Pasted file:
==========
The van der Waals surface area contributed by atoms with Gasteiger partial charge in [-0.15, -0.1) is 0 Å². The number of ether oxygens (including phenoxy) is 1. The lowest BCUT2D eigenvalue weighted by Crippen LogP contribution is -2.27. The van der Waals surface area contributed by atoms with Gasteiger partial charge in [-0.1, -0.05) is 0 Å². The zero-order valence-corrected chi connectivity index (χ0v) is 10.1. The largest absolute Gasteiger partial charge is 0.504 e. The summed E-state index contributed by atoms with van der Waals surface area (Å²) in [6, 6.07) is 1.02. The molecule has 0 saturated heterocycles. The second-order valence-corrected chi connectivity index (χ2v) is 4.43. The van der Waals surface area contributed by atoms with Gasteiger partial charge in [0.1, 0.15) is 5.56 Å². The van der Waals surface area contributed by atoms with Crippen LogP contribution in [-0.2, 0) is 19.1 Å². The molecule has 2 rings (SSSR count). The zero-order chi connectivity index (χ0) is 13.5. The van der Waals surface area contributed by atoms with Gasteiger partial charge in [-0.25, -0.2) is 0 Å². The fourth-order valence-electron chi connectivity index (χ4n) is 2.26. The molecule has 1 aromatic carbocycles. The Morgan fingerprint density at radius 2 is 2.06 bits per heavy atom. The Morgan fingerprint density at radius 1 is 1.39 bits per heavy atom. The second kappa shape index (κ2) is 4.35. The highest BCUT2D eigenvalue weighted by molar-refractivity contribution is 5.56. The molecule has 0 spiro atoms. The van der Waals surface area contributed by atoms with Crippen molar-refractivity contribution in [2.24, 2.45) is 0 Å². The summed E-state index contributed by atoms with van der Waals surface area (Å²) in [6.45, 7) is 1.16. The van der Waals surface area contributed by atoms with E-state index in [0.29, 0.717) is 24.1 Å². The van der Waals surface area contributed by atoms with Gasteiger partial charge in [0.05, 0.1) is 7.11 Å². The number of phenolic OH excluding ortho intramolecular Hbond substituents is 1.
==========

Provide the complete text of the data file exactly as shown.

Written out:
The van der Waals surface area contributed by atoms with Gasteiger partial charge in [-0.15, -0.1) is 0 Å². The number of ether oxygens (including phenoxy) is 1. The lowest BCUT2D eigenvalue weighted by Crippen LogP contribution is -2.27. The van der Waals surface area contributed by atoms with Gasteiger partial charge in [-0.1, -0.05) is 0 Å². The zero-order valence-corrected chi connectivity index (χ0v) is 10.1. The largest absolute Gasteiger partial charge is 0.504 e. The summed E-state index contributed by atoms with van der Waals surface area (Å²) in [6, 6.07) is 1.02. The molecule has 0 saturated heterocycles. The second-order valence-corrected chi connectivity index (χ2v) is 4.43. The van der Waals surface area contributed by atoms with Gasteiger partial charge in [0.1, 0.15) is 5.56 Å². The van der Waals surface area contributed by atoms with Crippen LogP contribution in [-0.2, 0) is 19.1 Å². The molecule has 2 rings (SSSR count). The zero-order chi connectivity index (χ0) is 13.5. The van der Waals surface area contributed by atoms with Gasteiger partial charge in [-0.25, -0.2) is 0 Å². The fourth-order valence-electron chi connectivity index (χ4n) is 2.26. The molecule has 1 aromatic carbocycles. The Morgan fingerprint density at radius 2 is 2.06 bits per heavy atom. The Morgan fingerprint density at radius 1 is 1.39 bits per heavy atom. The second kappa shape index (κ2) is 4.35. The highest BCUT2D eigenvalue weighted by molar-refractivity contribution is 5.56. The molecule has 0 spiro atoms. The van der Waals surface area contributed by atoms with Crippen molar-refractivity contribution in [2.24, 2.45) is 0 Å². The summed E-state index contributed by atoms with van der Waals surface area (Å²) in [6.45, 7) is 1.16. The van der Waals surface area contributed by atoms with E-state index in [0.29, 0.717) is 24.1 Å². The van der Waals surface area contributed by atoms with Gasteiger partial charge in [0.05, 0.1) is 7.11 Å². The number of phenolic OH excluding ortho intramolecular Hbond substituents is 1.